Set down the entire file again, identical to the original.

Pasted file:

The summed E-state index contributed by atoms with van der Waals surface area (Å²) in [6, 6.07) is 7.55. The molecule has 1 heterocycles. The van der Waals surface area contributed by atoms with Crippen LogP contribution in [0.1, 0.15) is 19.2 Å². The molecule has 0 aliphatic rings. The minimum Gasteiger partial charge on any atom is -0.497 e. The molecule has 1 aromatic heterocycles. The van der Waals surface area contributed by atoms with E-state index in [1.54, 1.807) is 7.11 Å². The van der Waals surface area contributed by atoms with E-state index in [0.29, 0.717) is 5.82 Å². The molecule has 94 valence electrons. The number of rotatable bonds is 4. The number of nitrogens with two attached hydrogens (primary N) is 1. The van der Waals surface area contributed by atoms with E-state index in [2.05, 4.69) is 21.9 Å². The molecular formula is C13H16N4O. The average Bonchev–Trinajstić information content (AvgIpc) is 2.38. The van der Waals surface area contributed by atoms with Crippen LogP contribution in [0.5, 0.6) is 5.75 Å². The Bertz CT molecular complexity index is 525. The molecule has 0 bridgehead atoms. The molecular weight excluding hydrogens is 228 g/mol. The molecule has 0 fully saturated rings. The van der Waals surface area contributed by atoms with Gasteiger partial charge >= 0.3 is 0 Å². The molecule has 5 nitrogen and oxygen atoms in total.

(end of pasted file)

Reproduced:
The summed E-state index contributed by atoms with van der Waals surface area (Å²) in [6, 6.07) is 7.55. The molecule has 1 heterocycles. The van der Waals surface area contributed by atoms with Crippen LogP contribution in [0.1, 0.15) is 19.2 Å². The molecule has 0 aliphatic rings. The minimum Gasteiger partial charge on any atom is -0.497 e. The molecule has 1 aromatic heterocycles. The van der Waals surface area contributed by atoms with E-state index in [1.54, 1.807) is 7.11 Å². The van der Waals surface area contributed by atoms with E-state index in [0.29, 0.717) is 5.82 Å². The molecule has 94 valence electrons. The number of rotatable bonds is 4. The number of nitrogens with two attached hydrogens (primary N) is 1. The van der Waals surface area contributed by atoms with E-state index in [2.05, 4.69) is 21.9 Å². The molecular formula is C13H16N4O. The average Bonchev–Trinajstić information content (AvgIpc) is 2.38. The van der Waals surface area contributed by atoms with Crippen LogP contribution in [0.5, 0.6) is 5.75 Å². The Bertz CT molecular complexity index is 525. The molecule has 0 bridgehead atoms. The molecular weight excluding hydrogens is 228 g/mol. The molecule has 0 fully saturated rings. The van der Waals surface area contributed by atoms with Gasteiger partial charge >= 0.3 is 0 Å². The molecule has 5 nitrogen and oxygen atoms in total.